Blueberry extract may help prevent gum disease

Preventing the formation of plaque would reduce the need for antibiotics to control infections they can cause.

By Stephen Feller

WASHINGTON, Sept. 2 (UPI) -- An extract from wild blueberries could help prevent the formation of plaque on teeth, which can lead to gum disease and periodontitis, according to a new study.

Reducing the chances of developing periodontitis also could reduce reliance on antibiotics, which often are used to eliminate infection from the condition that can lead to the destruction of gum tissue that protects the teeth.


Researchers began considering whether blueberry polyphenols could fight a species of bacteria associated with periodontitis based on their effectiveness against foodborne pathogens, according to a press release.

The researchers tested an extract from the wild lowbush blueberry, which in the lab successfully inhibited the growth of one of the main species of bacteria that causes the formation of plaque, Fusobacterium nucleatum. It also blocked the molecular pathway involved in gum inflammation.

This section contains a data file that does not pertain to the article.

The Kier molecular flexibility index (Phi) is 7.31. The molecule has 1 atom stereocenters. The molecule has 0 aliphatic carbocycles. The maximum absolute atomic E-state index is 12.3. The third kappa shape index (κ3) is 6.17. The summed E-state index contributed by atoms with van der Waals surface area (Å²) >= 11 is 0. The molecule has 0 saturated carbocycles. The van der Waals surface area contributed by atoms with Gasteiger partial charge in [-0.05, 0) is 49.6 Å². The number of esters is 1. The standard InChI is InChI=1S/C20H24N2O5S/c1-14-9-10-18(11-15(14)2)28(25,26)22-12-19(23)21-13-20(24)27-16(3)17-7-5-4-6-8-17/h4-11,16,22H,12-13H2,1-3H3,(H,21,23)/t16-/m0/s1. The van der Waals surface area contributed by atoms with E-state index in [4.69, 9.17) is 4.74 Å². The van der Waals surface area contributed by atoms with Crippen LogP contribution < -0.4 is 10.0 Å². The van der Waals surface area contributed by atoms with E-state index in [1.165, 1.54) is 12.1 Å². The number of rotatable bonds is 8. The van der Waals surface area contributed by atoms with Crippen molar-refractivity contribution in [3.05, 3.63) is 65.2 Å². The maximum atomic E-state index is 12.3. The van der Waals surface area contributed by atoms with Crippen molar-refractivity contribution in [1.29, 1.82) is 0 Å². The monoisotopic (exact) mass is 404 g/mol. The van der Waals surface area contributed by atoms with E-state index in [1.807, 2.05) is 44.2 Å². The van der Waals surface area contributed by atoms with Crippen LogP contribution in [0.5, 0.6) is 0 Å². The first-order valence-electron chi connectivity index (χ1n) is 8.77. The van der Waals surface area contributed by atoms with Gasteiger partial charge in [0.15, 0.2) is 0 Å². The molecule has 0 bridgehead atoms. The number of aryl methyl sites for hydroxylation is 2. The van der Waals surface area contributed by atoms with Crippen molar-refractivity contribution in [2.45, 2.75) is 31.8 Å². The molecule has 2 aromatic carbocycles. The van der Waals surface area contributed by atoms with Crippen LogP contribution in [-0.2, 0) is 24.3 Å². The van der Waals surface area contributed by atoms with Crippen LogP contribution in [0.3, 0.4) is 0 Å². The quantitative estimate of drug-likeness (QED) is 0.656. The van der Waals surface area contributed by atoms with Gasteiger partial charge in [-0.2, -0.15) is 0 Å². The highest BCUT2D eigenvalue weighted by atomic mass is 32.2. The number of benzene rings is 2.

Following the success of the lab test, the researchers are working on a device that can release the extract to further protect patients' gums after a deep dental cleaning.

The study is published in the Journal of Agricultural and Food Chemistry.

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